Reportedly, Sam Raimi was impressed with the amount of punishment the car could take, though.
So that's me feeling pretty good.
Peter grabs MJ and dives out of the way as Dr. Octopus comes along to demand Spider-Man's location. He roughly grabs Peter and gives him a message for Spider-Man: Be at the Westside Tower at 3. And if he isn't, Ock will peel the flesh off Mary Jane's bones. Then Ock tosses Peter into a crumbling wall in flagrant disregard of the whole "Don't hurt Peter" thing before snatching Mary Jane and escaping.

Peter bursts from the rubble, discovering that he doesn't need his glasses anymore and hurrying off to save the day. But he needs to make one stop first....

Elsewhere, JJJ looks sadly out of his office window after hearing that Dr. Octopus kidnapped his son's fiancé.

Jameson: "It's all my fault. I drove Spider-Man away."
Hoffman: "He was the only one who could have stopped Octavius."
Jameson: "...Yes."

Jameson walks away from the costume pinned on his wall, lamenting the loss of New York's greatest hero. Then he hears a distinctive "thwip" sound, sees the costume gone, and changes his mind.

Jameson: "A thief! A criminal! He stole my suit! He's a menace to the entire city! I want that wall-crawling arachnid prosecuted! I want him strung up by his webs! I want Spider-Man!"

As Jameson yells at the heavens, Spider-Man webs off to be part of the big fight scene. Like, no joke, this is one of the greatest fight scenes in a comic book movie, and anything I can say about it won't do it justice.

I mean, the fight starts at the top of a clocktower...

Where the clock itself gets weaponized.
...then it moves onto a train, which provides speed, action, and danger to the dynamic fight scene. They end up fighting on the side of the train before Spidey gets knocked off, shoots web at the train, slides along the street, and swings back up to continue the fight and save more hostages.

It's a great fight scene, and mere text can't describe the speed, energy, and amazing visuals with CGI that still holds up after all this time. If there were only one reason to watch this movie, it would be fore this fight scene.

But the fisticuffs end when Doc Ock reaches inside the train and turns it all the way up before ripping out the controls.

Dr. Octopus: "You have a train to catch."

As Ock escapes, Spider-Man looks inside to find the conductor is panicking because the brakes are gone. The busted control panel shoots some sparks into Spidey's face, so he takes off the burning mask as he attempts to keep the train from crashing into a dead end.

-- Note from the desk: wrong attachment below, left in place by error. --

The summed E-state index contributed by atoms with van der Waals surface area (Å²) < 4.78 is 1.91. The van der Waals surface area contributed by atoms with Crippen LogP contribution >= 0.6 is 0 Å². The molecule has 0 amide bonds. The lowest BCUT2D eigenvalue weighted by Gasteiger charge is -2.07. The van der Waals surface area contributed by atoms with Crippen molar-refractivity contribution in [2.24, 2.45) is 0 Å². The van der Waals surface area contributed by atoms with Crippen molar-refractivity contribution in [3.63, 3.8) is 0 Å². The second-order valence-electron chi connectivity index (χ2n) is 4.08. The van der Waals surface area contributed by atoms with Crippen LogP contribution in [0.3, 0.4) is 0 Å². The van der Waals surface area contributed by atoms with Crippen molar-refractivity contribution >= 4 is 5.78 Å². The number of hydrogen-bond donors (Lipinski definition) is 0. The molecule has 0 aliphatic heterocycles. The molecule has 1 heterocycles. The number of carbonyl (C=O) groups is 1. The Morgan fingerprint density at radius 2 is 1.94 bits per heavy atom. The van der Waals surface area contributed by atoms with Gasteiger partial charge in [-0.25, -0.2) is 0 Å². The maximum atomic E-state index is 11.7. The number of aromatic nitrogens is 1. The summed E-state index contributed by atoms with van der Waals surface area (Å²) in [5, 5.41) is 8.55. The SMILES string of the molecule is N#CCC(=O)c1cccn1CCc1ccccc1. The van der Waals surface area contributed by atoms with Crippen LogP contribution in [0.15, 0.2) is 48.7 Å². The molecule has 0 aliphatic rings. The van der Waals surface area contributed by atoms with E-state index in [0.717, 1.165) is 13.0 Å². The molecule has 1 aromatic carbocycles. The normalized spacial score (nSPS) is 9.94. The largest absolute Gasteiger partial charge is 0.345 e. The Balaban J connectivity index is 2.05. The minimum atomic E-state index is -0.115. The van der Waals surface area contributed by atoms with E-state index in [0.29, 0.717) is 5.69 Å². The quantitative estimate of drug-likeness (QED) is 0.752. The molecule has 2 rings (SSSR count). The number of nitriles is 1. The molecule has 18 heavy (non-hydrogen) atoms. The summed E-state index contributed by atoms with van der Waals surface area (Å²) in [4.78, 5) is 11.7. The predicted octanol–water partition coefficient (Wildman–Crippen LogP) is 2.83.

Attempt 1: He uses his feet.

It goes poorly.
Attempt 2: He webs up the buildings and tries to use his webs to slow the train down.

It goes poorly.
But the third attempts works as he uses a buttload more web at various angles to slow the train down. Way to finally put those physics smarts to use, Peter.

And way to shatter that window right into Phil LaMarr's face.
But the sheer strength necessary to hold onto the webs makes him pass out after the train comes to a stop. Luckily, the other passengers are there to grab onto his rubber muscles and pull him back inside, where they look upon the face of their savior.

"Is that the guy from Seasbiscuit?"
Spider-Man comes to and realizes that a couple dozen people are seeing him without his mask. And you can tell this was made in the early 2000s, since nobody's snapping a picture with their phone. But they all promise to keep the secret, including a couple of kids who bring back the mask that Spidey discarded. As he puts the mack back on, Dr. Octopus reappears to demand that Spider-Man hand himself over, giving us a tepid retread of the "You mess with one of us" scene from the first film as all the passengers stand between Spider-Man and the crazed scientist.

"Can't you see the fury and fear in our eyes?"
Ock parts them with his arms, and Spidey gives himself up to keep anyone else from getting hurt, ironically becoming the next person to get hurt as Ock knocks him out with a smack to the head.

That night, as another storm rages, Dr. Octopus delivers Spider-Man to Osborn, tied up in barb wire. So Harry unlocks the safe with the tritium and Ock takes it, somehow disappearing form the room in less than a second without making any noise. He must have had his arms on silent.

But  now that Harry Osborn is alone with a groggy Spider-Man, he has a perfect opportunity to give the webhead an up-close look at the Osborn revenge knife.

Harry: "If only I could cause you the pain that you've caused me."

"Hello. My name is Harry Osborn. You killed my father. Prepare to die."
He pulls off Spider-Man's mask to watch his eyes as he dies... but can't handle what he finds there. As Harry staggers back into a chair, Peter breaks his bonds and demands to know what Octavius did with Mary Jane.

Harry: "No. All he wanted was the tritium."
Peter: "Tritium? He's making the machine again. When that happens, she'll die along with half of New York."

Harry is still a little caught up on the whole "Peter Parker is Spider-Man" thing, but he apparently gives Peter Octavius's address since Spider-Man quickly shows up. But before Peter actually arrives, Mary Jane attempts to get the madman to untie her, since he's got everything he wanted.

Dr. Octopus: "I can't let you go, you'd bring the police. Not that anybody can stop me now that Spider-Man's dead."

So, Otto... what exactly is your endgame here?  I mean, should you actually succeed in creating a stable fusion reaction... what do you do? Do you bring some other scientists down to the dock and say "Look what I've done! I deserve a Nobel Prize!"? Are you going to try and build a power station around your reactor in the middle of this wrecked building? Are you hoping to avoid jail time because you've invented free energy?  Seeing as how you've robbed, killed, and maimed to get this project going, I don't think there's any version of this where you avoid your comeuppance.